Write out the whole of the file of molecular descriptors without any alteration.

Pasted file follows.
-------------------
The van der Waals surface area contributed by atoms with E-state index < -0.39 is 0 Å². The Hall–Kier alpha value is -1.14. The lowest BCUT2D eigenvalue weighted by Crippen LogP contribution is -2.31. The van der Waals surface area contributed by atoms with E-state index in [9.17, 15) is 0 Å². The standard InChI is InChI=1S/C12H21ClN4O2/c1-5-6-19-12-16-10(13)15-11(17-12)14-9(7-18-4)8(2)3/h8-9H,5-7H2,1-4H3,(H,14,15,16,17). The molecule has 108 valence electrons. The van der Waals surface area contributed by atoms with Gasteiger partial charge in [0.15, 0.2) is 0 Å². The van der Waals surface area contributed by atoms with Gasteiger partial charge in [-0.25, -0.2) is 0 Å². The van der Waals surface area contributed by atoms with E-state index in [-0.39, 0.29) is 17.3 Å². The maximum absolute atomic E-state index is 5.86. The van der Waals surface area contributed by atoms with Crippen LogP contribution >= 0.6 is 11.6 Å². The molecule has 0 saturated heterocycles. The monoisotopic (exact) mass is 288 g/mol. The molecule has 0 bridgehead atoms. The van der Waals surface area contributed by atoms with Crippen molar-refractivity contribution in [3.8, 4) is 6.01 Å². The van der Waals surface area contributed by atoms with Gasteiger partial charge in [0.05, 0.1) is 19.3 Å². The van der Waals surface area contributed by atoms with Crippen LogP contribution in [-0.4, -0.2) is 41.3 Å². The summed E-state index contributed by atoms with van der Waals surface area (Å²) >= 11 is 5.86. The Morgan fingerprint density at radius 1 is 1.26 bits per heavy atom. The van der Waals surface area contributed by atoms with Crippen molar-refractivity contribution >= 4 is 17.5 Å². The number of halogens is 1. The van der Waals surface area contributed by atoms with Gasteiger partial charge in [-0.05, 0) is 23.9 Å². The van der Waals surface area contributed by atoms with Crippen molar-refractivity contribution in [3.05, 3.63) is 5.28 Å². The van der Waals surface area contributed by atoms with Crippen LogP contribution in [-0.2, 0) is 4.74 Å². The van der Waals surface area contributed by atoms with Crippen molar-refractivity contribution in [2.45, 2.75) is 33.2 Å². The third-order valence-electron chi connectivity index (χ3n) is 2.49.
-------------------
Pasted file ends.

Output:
The van der Waals surface area contributed by atoms with E-state index < -0.39 is 0 Å². The Hall–Kier alpha value is -1.14. The lowest BCUT2D eigenvalue weighted by Crippen LogP contribution is -2.31. The van der Waals surface area contributed by atoms with E-state index in [9.17, 15) is 0 Å². The standard InChI is InChI=1S/C12H21ClN4O2/c1-5-6-19-12-16-10(13)15-11(17-12)14-9(7-18-4)8(2)3/h8-9H,5-7H2,1-4H3,(H,14,15,16,17). The molecule has 108 valence electrons. The van der Waals surface area contributed by atoms with Gasteiger partial charge in [0.15, 0.2) is 0 Å². The van der Waals surface area contributed by atoms with Gasteiger partial charge in [-0.25, -0.2) is 0 Å². The van der Waals surface area contributed by atoms with E-state index in [-0.39, 0.29) is 17.3 Å². The maximum absolute atomic E-state index is 5.86. The van der Waals surface area contributed by atoms with Crippen LogP contribution >= 0.6 is 11.6 Å². The molecule has 0 saturated heterocycles. The monoisotopic (exact) mass is 288 g/mol. The molecule has 0 bridgehead atoms. The van der Waals surface area contributed by atoms with Crippen molar-refractivity contribution in [3.8, 4) is 6.01 Å². The van der Waals surface area contributed by atoms with Gasteiger partial charge in [0.05, 0.1) is 19.3 Å². The van der Waals surface area contributed by atoms with Crippen LogP contribution in [-0.4, -0.2) is 41.3 Å². The summed E-state index contributed by atoms with van der Waals surface area (Å²) >= 11 is 5.86. The Morgan fingerprint density at radius 1 is 1.26 bits per heavy atom. The van der Waals surface area contributed by atoms with Crippen molar-refractivity contribution >= 4 is 17.5 Å². The number of halogens is 1. The van der Waals surface area contributed by atoms with Gasteiger partial charge in [-0.05, 0) is 23.9 Å². The van der Waals surface area contributed by atoms with Crippen molar-refractivity contribution in [3.05, 3.63) is 5.28 Å². The van der Waals surface area contributed by atoms with Crippen LogP contribution in [-0.2, 0) is 4.74 Å². The van der Waals surface area contributed by atoms with Crippen molar-refractivity contribution in [2.45, 2.75) is 33.2 Å². The third-order valence-electron chi connectivity index (χ3n) is 2.49.